The Secret To A Great Major


Walking around Merion gets a golfer thinking. A mixture of the Scottish broom, Golden Age ghosts and the Platonic ideal of the pure game can create a stimulating elixir. Last week, seeing and feeling the U.S. Open finally return to a timeless shrine brought to mind a question: What is the defining mark of a great major championship?

The quickest and most obvious answer -- oft repeated among the typing set -- is the so-called "good" winner. It's usually simple. Hogan, Palmer, Nicklaus, Trevino, Woods, et al. -- yes. Fleck, Nagle, Beem, Micheel, Campbell, et al. -- no. It's not always so clear-cut. Adam Scott? Yes. Justin Rose? Maybe.

I've grown to be against this system. Because if I've learned anything, it's that the differences between today's best and the rest have narrowed to the point that a hot "no" player will beat a cold "yes" player nine times out of 10.

Another measure is the heart-stopping finish. It can entail a crowded, ever-changing Sunday leader board, but your standard epic mano-a-mano is generally favored. Nicklaus in a showdown at a major against Palmer, Trevino or Watson achieved classic status, but so did Woods against Bob May or Rocco Mediate.

Still, it seems like such battles are more compelling and interesting at Oakmont, Merion or Turnberry than they are at Tanglewood, Valhalla or Torrey Pines. Which gets me to my answer. The greatest majors in history are most distinguished by the golf course where they were played.

There's a chicken-or-the-egg argument that great courses raise up the best players. St. Andrews is the best example, producing "good" winners named either Lema, Nicklaus, Ballesteros, Faldo, Daly or Woods over eight straight occasions hosting the British Open. But then the 2010 event was still magical for me even though the winner was Louis Oosthuizen. Similarly, after Merion gave us Hogan and Trevino, I was more than fine with David Graham in 1981, and now, Rose.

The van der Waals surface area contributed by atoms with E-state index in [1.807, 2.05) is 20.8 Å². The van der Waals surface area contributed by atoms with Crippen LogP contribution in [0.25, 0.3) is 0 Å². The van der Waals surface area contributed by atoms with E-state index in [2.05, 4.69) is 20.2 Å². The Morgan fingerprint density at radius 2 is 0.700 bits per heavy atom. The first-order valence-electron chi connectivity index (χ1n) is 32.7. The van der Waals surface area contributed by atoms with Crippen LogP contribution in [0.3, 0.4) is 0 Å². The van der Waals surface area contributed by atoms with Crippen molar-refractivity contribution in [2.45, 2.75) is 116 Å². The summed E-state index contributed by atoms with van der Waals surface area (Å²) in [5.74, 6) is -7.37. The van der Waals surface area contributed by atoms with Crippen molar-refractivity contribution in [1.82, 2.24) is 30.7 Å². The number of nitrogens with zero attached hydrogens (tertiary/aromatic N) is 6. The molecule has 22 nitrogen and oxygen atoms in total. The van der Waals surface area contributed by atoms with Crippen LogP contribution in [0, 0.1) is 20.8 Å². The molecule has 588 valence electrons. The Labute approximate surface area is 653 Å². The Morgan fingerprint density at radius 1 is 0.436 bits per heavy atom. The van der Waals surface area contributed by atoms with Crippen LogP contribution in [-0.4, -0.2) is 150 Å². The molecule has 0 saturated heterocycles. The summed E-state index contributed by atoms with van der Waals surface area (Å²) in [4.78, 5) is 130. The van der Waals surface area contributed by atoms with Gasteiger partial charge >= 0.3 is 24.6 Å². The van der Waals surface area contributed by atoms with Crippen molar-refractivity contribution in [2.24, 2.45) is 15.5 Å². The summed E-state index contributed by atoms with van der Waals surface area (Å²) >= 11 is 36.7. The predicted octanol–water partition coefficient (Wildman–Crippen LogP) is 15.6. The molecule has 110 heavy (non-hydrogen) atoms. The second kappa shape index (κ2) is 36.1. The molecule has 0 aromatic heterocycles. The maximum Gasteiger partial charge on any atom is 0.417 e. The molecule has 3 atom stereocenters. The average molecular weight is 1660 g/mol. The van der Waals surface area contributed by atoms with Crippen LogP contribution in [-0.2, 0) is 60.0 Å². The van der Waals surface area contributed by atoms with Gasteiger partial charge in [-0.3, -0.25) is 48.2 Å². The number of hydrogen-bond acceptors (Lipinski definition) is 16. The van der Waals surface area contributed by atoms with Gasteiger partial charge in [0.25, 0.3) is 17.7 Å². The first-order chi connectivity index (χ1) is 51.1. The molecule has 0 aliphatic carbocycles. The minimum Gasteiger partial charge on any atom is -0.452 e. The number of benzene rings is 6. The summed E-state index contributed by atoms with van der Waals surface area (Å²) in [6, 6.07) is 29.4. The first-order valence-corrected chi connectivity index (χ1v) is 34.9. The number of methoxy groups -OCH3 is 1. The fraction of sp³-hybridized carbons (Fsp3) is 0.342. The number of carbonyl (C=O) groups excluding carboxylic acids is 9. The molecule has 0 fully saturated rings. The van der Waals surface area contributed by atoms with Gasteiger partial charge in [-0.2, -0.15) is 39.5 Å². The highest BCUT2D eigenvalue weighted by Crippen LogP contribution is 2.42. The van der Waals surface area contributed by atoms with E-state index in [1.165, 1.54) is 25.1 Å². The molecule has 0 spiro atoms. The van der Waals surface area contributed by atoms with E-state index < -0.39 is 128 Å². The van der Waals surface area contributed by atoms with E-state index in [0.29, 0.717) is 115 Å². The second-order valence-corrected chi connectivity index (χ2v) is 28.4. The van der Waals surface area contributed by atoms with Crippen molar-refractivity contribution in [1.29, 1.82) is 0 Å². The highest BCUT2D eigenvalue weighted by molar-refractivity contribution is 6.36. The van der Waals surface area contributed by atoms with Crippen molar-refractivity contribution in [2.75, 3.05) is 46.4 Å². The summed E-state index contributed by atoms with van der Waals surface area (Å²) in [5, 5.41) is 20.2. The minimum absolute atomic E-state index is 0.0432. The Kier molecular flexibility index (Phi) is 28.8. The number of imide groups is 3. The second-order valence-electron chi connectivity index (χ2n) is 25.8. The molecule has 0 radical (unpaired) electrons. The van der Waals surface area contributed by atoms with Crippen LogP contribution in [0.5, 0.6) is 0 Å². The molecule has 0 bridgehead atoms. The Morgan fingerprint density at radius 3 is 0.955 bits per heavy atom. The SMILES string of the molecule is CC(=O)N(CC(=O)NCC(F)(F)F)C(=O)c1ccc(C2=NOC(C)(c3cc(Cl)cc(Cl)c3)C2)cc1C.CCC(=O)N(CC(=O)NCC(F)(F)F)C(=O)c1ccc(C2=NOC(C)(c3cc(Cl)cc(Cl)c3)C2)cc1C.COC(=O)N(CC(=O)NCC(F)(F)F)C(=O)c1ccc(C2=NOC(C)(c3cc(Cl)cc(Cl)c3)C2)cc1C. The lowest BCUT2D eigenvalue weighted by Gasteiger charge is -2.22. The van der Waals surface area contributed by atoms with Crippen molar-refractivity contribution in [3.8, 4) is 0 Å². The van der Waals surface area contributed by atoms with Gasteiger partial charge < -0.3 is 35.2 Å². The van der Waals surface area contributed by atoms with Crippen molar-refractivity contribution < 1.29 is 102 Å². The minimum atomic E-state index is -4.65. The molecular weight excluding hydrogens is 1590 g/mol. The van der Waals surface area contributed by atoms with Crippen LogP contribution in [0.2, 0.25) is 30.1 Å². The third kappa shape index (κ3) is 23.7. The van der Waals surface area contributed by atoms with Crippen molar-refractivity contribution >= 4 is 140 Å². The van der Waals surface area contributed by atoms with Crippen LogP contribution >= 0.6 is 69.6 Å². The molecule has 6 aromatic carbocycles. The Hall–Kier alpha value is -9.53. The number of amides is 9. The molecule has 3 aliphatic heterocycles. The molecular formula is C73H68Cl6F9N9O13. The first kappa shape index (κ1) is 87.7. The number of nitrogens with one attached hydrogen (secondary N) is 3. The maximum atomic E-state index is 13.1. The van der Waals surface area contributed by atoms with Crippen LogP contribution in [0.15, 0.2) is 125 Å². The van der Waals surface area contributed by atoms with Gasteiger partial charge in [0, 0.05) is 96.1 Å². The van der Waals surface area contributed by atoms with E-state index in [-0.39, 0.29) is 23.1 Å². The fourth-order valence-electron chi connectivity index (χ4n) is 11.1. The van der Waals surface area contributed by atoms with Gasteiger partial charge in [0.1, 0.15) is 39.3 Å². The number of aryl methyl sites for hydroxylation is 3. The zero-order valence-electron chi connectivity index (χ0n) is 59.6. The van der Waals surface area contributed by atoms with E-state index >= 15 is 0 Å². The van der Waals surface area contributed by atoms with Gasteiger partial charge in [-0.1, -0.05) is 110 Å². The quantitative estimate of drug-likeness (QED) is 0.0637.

For me, the lasting image of a major is the panorama of its actors on its outdoor stage. The more aesthetically rich that stage, the more compelling the actors and the more memorable the action. Whatever the championship, there's something about an artistically distinctive golf course being negotiated by purely struck shots that fly true on the trajectory and lines intended by the architect that makes the final result more gratifying.

And whereas for others the intensity of the competition provides the thrill, for me it's a given. The best players always play hard, and those who love the challenge of the game will always be in tune with the inherent drama. But within that battle there is the art of the game, so that even in the blowout victories that Woods gave us at Augusta National, Pebble Beach and St. Andrews, the beauty of the backdrop elevates the act.

For me, nothing beats a British Open at St. Andrews -- the way the original course cleaves to the rumpled land and returns to the ancient town, along the way eliciting the most creative shotmaking a player will produce all year.

In America, Merion creates something very close. It's hard to define, but I know it when I see it, even on television. I sensed something special about Merion watching the 1971 U.S. Open. Sure, Trevino was my favorite player, but I had seen Trevino before. It was the look of Hugh Wilson's masterpiece that grabbed me through the screen: the way the holes moved quirkily amid tight confines and quarries; the color variations of the grasses; the contrast between the whimsical short holes and the treacherous finishers; the starkness of the wicker baskets. So that when Trevino turned his genius on Merion's demands, the alchemy was overpowering.

In person last week, Merion was even better, because for all its visual charms, on the ground the course's gritty substance was more palpable. Never have I witnessed a test of golf that so efficiently ground down nerves, eliciting Sunday collapses that left players helpless for several holes.

Merion was anything but a putting contest. In contrast to much bigger courses, superior ball-striking was rewarded more frankly than any major I can remember. It was right and just that Rose slammed the door by piping a drive and flushing a 4-iron on the kind of unforgiving beast of a finishing par 4 that used to be a considered a necessary validator of a satisfying victory.

Rose was indeed a good winner. Then again, Merion's examination was so complete that it couldn't have produced anything else.